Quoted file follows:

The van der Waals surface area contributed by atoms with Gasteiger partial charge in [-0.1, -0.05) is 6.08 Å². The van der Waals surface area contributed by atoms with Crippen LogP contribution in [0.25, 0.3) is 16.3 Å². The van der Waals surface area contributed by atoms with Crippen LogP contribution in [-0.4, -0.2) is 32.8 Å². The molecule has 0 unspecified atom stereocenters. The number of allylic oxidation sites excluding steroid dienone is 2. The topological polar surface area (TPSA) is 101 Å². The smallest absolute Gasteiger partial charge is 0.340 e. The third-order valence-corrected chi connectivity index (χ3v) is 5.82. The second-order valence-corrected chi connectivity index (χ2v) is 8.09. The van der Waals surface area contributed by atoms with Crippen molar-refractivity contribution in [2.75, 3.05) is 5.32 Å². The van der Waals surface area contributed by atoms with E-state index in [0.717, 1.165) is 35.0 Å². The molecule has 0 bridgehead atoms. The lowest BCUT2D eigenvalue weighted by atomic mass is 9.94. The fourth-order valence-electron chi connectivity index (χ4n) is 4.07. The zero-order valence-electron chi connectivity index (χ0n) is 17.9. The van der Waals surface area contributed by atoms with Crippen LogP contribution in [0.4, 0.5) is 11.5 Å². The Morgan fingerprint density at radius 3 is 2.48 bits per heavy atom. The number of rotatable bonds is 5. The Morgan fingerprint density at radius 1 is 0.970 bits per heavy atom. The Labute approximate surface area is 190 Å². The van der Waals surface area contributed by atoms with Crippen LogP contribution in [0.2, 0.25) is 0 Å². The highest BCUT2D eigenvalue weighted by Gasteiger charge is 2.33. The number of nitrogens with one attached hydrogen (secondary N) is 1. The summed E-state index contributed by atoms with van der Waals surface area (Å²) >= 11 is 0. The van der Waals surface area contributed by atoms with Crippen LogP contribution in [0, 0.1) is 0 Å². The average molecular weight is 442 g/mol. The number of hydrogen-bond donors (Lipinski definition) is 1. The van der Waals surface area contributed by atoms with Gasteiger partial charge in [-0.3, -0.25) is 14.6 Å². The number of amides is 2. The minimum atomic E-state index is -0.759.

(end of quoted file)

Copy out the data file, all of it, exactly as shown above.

The van der Waals surface area contributed by atoms with Gasteiger partial charge in [-0.1, -0.05) is 6.08 Å². The van der Waals surface area contributed by atoms with Crippen LogP contribution in [0.25, 0.3) is 16.3 Å². The van der Waals surface area contributed by atoms with Crippen LogP contribution in [-0.4, -0.2) is 32.8 Å². The molecule has 0 unspecified atom stereocenters. The number of allylic oxidation sites excluding steroid dienone is 2. The topological polar surface area (TPSA) is 101 Å². The smallest absolute Gasteiger partial charge is 0.340 e. The third-order valence-corrected chi connectivity index (χ3v) is 5.82. The second-order valence-corrected chi connectivity index (χ2v) is 8.09. The van der Waals surface area contributed by atoms with Crippen molar-refractivity contribution in [2.75, 3.05) is 5.32 Å². The van der Waals surface area contributed by atoms with E-state index in [0.717, 1.165) is 35.0 Å². The molecule has 0 bridgehead atoms. The lowest BCUT2D eigenvalue weighted by atomic mass is 9.94. The fourth-order valence-electron chi connectivity index (χ4n) is 4.07. The zero-order valence-electron chi connectivity index (χ0n) is 17.9. The van der Waals surface area contributed by atoms with Crippen LogP contribution in [0.4, 0.5) is 11.5 Å². The Morgan fingerprint density at radius 3 is 2.48 bits per heavy atom. The number of rotatable bonds is 5. The Morgan fingerprint density at radius 1 is 0.970 bits per heavy atom. The Labute approximate surface area is 190 Å². The van der Waals surface area contributed by atoms with Crippen LogP contribution in [0.2, 0.25) is 0 Å². The highest BCUT2D eigenvalue weighted by Gasteiger charge is 2.33. The number of nitrogens with one attached hydrogen (secondary N) is 1. The summed E-state index contributed by atoms with van der Waals surface area (Å²) >= 11 is 0. The van der Waals surface area contributed by atoms with Crippen LogP contribution in [0, 0.1) is 0 Å². The average molecular weight is 442 g/mol. The number of hydrogen-bond donors (Lipinski definition) is 1. The van der Waals surface area contributed by atoms with Gasteiger partial charge in [-0.3, -0.25) is 14.6 Å². The number of amides is 2. The minimum atomic E-state index is -0.759.